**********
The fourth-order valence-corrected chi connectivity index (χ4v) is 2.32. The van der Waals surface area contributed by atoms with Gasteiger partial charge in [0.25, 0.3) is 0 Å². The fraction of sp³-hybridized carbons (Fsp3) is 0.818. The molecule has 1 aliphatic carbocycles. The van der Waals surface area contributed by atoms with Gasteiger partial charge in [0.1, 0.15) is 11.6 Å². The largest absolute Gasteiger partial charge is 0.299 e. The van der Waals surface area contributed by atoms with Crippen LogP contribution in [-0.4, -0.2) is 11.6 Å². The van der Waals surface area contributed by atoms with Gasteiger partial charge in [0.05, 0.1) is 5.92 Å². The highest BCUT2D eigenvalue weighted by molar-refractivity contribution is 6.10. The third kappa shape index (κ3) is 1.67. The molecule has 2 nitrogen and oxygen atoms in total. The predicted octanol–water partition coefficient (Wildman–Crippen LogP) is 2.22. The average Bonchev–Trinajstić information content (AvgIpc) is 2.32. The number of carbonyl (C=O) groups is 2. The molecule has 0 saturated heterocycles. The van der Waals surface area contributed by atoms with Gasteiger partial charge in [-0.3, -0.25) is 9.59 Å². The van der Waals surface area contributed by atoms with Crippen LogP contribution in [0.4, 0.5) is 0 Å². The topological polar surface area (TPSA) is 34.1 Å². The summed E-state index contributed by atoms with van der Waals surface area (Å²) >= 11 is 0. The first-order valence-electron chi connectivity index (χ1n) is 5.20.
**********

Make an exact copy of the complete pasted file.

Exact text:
The fourth-order valence-corrected chi connectivity index (χ4v) is 2.32. The van der Waals surface area contributed by atoms with Gasteiger partial charge in [0.25, 0.3) is 0 Å². The fraction of sp³-hybridized carbons (Fsp3) is 0.818. The molecule has 1 aliphatic carbocycles. The van der Waals surface area contributed by atoms with Gasteiger partial charge in [0.1, 0.15) is 11.6 Å². The largest absolute Gasteiger partial charge is 0.299 e. The van der Waals surface area contributed by atoms with Crippen LogP contribution in [-0.4, -0.2) is 11.6 Å². The van der Waals surface area contributed by atoms with Gasteiger partial charge in [0.05, 0.1) is 5.92 Å². The highest BCUT2D eigenvalue weighted by molar-refractivity contribution is 6.10. The third kappa shape index (κ3) is 1.67. The molecule has 2 nitrogen and oxygen atoms in total. The predicted octanol–water partition coefficient (Wildman–Crippen LogP) is 2.22. The average Bonchev–Trinajstić information content (AvgIpc) is 2.32. The number of carbonyl (C=O) groups is 2. The molecule has 0 saturated heterocycles. The van der Waals surface area contributed by atoms with Gasteiger partial charge in [-0.3, -0.25) is 9.59 Å². The van der Waals surface area contributed by atoms with Crippen LogP contribution in [0.4, 0.5) is 0 Å². The topological polar surface area (TPSA) is 34.1 Å². The summed E-state index contributed by atoms with van der Waals surface area (Å²) >= 11 is 0. The first-order valence-electron chi connectivity index (χ1n) is 5.20.